Perhaps the turning point of Rosa Parks’s life (and perhaps the fate of the African American civil movement) was her refusal to give up her bus seat to a white man on December 1, 1955. Her arrest, trial and the public uproar and protests that led to a 381 day boycott of bus services in Montgomery catapulted her image to that of a local icon of sorts, and ensured the abolition of a 55 year old law which ensured seat segregation for white people on public buses in this State. Ironically, this event also brought together the black community to form a Montgomery Improvement Association in this region. This event also brought Martin Luther King (Jr) to the forefront of the civil rights movement.
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Explain segregation in the 1950s
There were distinct color and racial segregation in all walks of life during the 1950s, during which era; the whites had all privileges and powers while the marginalized black communities were treated like cattle. The latter were deprived of even their basic fundamental human rights guaranteed under the American Constituon and were forced to lead a life of despair, disillusionment and discontentment. They were not even allowed to sit freely on public buses and had special back seats reserved for them while the white people could occupy preferential front rows. All these kinds of ill treatment at the hands of white masters gave rise to a plethora of lawsuits, but the enactment of arbitrary and one sided laws ensured that the colored people were denied their rights and privileges. Autocratic laws, like the Jim Crow laws were enacted to safeguard and protect rights of the white majority. While the colored population were no doubt, hurt and disillusioned by such racial discrimination, they could not provide a united stand against tyranny and oppression, and besides they did not have strong leadership that could fight their cause to its ultimate conclusion. Besides this, “Beginning in the late 19th century, state and local governments passed segregation laws, known as Jim Crow laws, and mandated restrictions on voting qualifications that left the black population economically and politically powerless. The movement therefore addressed primarily three areas of discrimination: education, social segregation, and voting rights” (Civil Rights Movement).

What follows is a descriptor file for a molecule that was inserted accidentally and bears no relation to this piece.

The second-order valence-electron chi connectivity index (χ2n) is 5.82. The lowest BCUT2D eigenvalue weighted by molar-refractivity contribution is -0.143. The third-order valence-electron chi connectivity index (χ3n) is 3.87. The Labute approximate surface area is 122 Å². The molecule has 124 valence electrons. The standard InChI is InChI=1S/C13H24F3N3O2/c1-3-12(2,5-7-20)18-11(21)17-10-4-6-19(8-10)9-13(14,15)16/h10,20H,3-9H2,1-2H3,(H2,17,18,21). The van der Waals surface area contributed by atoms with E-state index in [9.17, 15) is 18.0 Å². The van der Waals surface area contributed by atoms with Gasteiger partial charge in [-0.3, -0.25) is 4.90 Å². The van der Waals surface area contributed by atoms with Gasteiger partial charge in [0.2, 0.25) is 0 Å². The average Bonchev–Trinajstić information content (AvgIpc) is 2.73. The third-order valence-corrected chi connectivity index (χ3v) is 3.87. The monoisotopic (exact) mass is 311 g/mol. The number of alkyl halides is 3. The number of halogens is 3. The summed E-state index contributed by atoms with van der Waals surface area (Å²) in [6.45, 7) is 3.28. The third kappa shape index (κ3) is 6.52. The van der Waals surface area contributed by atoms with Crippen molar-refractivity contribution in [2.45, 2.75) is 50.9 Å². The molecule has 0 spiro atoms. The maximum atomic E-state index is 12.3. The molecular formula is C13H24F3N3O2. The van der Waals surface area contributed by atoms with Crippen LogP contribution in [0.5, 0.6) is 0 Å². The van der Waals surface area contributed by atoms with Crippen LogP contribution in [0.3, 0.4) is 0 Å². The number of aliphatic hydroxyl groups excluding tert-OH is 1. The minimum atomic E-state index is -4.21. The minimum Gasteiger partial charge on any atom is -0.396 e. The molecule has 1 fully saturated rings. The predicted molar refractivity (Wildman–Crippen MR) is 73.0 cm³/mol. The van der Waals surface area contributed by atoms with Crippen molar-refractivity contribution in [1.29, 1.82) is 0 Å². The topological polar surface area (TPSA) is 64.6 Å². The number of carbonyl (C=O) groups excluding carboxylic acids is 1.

Describe her act of civil disobedience